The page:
Request for Review : CR#8004015 : Add interface extends and defaults for basic functional interfaces

David Holmes david.holmes at
Fri Nov 30 02:03:34 UTC 2012

On 30/11/2012 12:44 AM, Chris Hegarty wrote:
> On 11/29/2012 05:50 AM, David Holmes wrote:
>> ...
>> I don't agree that we need to describe what the default implementation
>> does, for two reasons:
>> 1. Normal methods don't usually specify how they are implemented - it is
>> an implementation detail. The "default" simply indicates that this
>> method does have an implementation and you should expect that
>> implementation to obey the contract of the method.
>> 2. It is not obvious to me that the JDK's choice for a default
>> implementation has to be _the_ only possible implementation choice. In
>> many/most cases there will be a very obvious choice, but that doesn't
>> mean that all suppliers of OpenJDK classes have to be locked in to that
>> choice.
> This is certainly interesting, and something I've wondered for a while
> now. If java.util.Iterator is to ever be fitted with a default
> implementation of remove ( to throw UnsupportedOperationException ),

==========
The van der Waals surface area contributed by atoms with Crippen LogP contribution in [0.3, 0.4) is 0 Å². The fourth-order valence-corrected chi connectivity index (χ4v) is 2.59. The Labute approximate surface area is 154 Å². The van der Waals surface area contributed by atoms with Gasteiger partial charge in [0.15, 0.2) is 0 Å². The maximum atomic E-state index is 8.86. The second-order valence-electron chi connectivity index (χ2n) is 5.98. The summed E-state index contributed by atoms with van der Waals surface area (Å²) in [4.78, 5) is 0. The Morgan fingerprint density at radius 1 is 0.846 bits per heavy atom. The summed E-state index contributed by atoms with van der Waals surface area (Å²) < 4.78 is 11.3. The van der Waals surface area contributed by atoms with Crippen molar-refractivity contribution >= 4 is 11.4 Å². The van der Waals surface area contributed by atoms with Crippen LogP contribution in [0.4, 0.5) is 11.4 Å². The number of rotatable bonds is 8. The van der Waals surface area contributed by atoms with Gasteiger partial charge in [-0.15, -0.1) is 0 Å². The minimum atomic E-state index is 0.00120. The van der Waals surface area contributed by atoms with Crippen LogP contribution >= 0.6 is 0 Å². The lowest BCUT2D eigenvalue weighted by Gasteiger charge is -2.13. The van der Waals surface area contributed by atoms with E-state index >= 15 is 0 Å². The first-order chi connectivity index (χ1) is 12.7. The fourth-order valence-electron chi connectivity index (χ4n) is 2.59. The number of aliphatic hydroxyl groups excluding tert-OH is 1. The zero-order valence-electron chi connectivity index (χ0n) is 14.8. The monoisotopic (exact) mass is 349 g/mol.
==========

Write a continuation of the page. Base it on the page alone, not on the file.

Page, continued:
> then it would clearly need to be part of the spec, and not an
> implementation detail of OpenJDK. Otherwise, what's the point, every
> developer will still have to implement it because they cannot be
> guaranteed of it's behavior.

I think optional methods are a bit of a special case here because they 
don't have to work.

It's the end user of a class that needs to understand if they can use 
remove() to actually do a removal. The developer of the class can 
inherit whatever default implementations Iterator provides, as long as 
they don't mind what they get. If they do mind ie they need a real 
remove(), then they will have to implement it themselves and in the 
process document that fact. The end user has to look at the docs for the 
concrete class and follow through to determine whether it's 
iterator().remove() is optional or not.

Put another way, a default method is great for adding a new method to 
types that have not yet been revised to handle the new method. As a 
developer once you revise your class you should make a conscious 
implementation choice in my opinion and not rely on the default unless 
you truly don't care what it does.

But maybe we kid ourselves when we give this illusion of flexibility in 


> -Chris.

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